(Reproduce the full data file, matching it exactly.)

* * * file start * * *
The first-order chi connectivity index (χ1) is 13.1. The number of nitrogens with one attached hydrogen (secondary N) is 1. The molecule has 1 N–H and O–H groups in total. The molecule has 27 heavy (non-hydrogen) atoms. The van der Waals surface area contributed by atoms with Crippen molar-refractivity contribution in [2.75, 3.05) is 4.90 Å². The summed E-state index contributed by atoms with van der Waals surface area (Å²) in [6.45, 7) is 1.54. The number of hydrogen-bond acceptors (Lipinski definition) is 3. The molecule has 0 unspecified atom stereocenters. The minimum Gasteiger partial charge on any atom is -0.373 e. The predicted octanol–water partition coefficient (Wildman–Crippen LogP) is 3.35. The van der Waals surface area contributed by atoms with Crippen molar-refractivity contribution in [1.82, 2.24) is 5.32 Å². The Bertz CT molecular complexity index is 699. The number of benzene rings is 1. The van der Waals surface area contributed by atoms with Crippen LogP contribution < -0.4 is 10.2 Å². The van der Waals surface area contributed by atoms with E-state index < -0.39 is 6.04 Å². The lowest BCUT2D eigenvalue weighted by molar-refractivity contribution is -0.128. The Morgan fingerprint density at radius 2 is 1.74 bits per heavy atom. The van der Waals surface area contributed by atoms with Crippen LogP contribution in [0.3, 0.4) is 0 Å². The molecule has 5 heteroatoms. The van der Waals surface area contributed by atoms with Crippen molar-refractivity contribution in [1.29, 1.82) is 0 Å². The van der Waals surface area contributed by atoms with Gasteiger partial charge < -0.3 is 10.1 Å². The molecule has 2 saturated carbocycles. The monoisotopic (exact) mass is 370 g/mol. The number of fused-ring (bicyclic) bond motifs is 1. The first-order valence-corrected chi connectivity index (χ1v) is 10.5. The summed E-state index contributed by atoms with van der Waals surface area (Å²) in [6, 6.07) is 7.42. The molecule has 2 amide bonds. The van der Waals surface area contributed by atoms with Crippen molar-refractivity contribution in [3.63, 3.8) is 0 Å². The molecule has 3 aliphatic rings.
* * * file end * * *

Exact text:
The first-order chi connectivity index (χ1) is 13.1. The number of nitrogens with one attached hydrogen (secondary N) is 1. The molecule has 1 N–H and O–H groups in total. The molecule has 27 heavy (non-hydrogen) atoms. The van der Waals surface area contributed by atoms with Crippen molar-refractivity contribution in [2.75, 3.05) is 4.90 Å². The summed E-state index contributed by atoms with van der Waals surface area (Å²) in [6.45, 7) is 1.54. The number of hydrogen-bond acceptors (Lipinski definition) is 3. The molecule has 0 unspecified atom stereocenters. The minimum Gasteiger partial charge on any atom is -0.373 e. The predicted octanol–water partition coefficient (Wildman–Crippen LogP) is 3.35. The van der Waals surface area contributed by atoms with Crippen molar-refractivity contribution in [1.82, 2.24) is 5.32 Å². The Bertz CT molecular complexity index is 699. The number of benzene rings is 1. The van der Waals surface area contributed by atoms with Crippen LogP contribution < -0.4 is 10.2 Å². The van der Waals surface area contributed by atoms with E-state index < -0.39 is 6.04 Å². The lowest BCUT2D eigenvalue weighted by molar-refractivity contribution is -0.128. The Morgan fingerprint density at radius 2 is 1.74 bits per heavy atom. The van der Waals surface area contributed by atoms with Crippen LogP contribution in [0.3, 0.4) is 0 Å². The molecule has 5 heteroatoms. The van der Waals surface area contributed by atoms with Crippen molar-refractivity contribution in [1.29, 1.82) is 0 Å². The van der Waals surface area contributed by atoms with Gasteiger partial charge < -0.3 is 10.1 Å². The molecule has 2 saturated carbocycles. The monoisotopic (exact) mass is 370 g/mol. The number of fused-ring (bicyclic) bond motifs is 1. The first-order valence-corrected chi connectivity index (χ1v) is 10.5. The summed E-state index contributed by atoms with van der Waals surface area (Å²) in [6, 6.07) is 7.42. The molecule has 2 amide bonds. The van der Waals surface area contributed by atoms with Crippen molar-refractivity contribution in [3.63, 3.8) is 0 Å². The molecule has 3 aliphatic rings.